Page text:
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Court of appeal saves 20 laws invalidated by High Court

By Kamau Muthoni | November 19th 2021

President Uhuru Kenyatta when he signed into law the Finance Bill 2019 at State House, Nairobi. [File, Standard]

You can now keep your Huduma Namba and access the National Government Constituency Fund (NGCDF).

This lifeline has been given by the Court of Appeal and stems from two pieces of legislation, which are part of the 23 that were invalidated by the High Court.

The reprieve came two days before the lapse of the extension given by the High Court nine months ago.

After the High Court declared 23 laws that included Huduma Namba, Cybercrimes law, and NGCDF, it allowed the two Houses to consult and validate them before July 29, 2021.

After a spirited plea by National Assembly lawyers Paul Muite and Issa Mansur, Court of Appeal judges Agnes Murgor, Jessie Lesiit, and Pauline Nyamweya salvaged 20 laws.

They, however, affirmed that three laws- on equalization fund, Saccos Societies amendment law, and amendments on the Kenya Medical Supplies Authority Act were against the Constitution.

 According to the judges, the three laws also concerned counties and therefore National Assembly ought to have sought consensus from Senate.

Justices Murgor, Lesiit and Nyamweya also agreed with the High court judges Jairus Ngaah, Anthony Ndungú and Teresiah Matheka that National Assembly’s standing orders were unconstitutional as National Assembly members had deleted a clause that mandated them to seek consensus on bills, particularly those touching on counties.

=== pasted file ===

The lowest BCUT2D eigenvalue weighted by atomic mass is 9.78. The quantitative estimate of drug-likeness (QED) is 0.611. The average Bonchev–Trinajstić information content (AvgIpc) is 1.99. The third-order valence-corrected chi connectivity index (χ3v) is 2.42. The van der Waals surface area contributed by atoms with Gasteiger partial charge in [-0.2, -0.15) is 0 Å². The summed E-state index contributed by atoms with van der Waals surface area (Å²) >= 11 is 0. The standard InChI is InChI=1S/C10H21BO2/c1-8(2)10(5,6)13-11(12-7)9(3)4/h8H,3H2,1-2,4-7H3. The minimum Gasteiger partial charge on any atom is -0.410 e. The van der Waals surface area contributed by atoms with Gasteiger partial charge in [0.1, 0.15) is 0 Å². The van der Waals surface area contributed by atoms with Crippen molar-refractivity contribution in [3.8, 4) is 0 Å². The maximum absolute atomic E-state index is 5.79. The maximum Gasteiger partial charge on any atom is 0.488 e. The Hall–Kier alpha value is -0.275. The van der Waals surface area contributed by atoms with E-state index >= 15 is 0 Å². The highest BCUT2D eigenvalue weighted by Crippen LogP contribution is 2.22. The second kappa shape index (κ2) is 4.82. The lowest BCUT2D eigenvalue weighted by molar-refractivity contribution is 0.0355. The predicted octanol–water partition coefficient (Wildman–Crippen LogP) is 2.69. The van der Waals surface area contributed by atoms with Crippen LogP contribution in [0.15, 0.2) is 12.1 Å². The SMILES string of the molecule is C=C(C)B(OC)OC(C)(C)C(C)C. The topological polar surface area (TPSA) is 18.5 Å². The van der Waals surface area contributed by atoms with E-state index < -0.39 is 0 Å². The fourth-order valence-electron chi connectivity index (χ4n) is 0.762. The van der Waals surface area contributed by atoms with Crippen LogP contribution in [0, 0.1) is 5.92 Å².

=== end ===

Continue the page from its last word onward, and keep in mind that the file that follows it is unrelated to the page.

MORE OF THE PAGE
On the 20 laws, the judges faulted the High Court, saying it speculated on all the bills presented to the National Assembly and not The Senate.

“Given the above, the High Court’s order that all bills passed by the National Assembly and assented into law during the pendency of the proceedings be subjected to proper legislative process afresh was a misdirection.”

“We say this because, courts are not in the business of issuing non-specific, speculative orders, and the order when considered, lacked specificity as to the particular bills referred to or to their nature. As a result, the court’s orders were inconsequential, null and void, and we so find,” the court ruled.

However, the three judges upheld High Court’s verdict that both houses have to have a consensus on Parliamentary Service Commission and the t

The Senate was opposed to the court granting the orders. It argued that even after the lower court asked National Assembly Speaker Justin Muturi and his Senate counterpart Ken Lusaka to consult, the former never made any effort.

The Senate’s lawyer Mutula Kilonzo Jnr argued that the court seems to be giving the National Assembly leeway to continue sidelining the upper House when coming up with laws.

“In February this year, after filing the same issue, this court ruled that the two speakers should consult. I can confirm here the speaker of the National Assembly has made no effort. Status quo means that they will continue violating the Constitution. For the avoidance of doubt, the finance Bills have been overtaken by events and therefore there is no threat,” Mutula argued.

The sibling rivalry between the Senate and National Assembly played out before the Court of Appeal in the two-hour hearing on the validity of 23 laws declared unconstitutional by the High Court.

On one hand, the Senate accused National Assembly of defiance and belittling the authority of courts while the latter claimed that the upper House was seeking to encroach on its legislative role.

The Senate’s other lawyers James Orengo and Okong’o Omogeni argued that National Assembly had been treating the upper House as a bystander. The two asserted that the Constitution envisages the law-making process to involve concurrence by both speakers.

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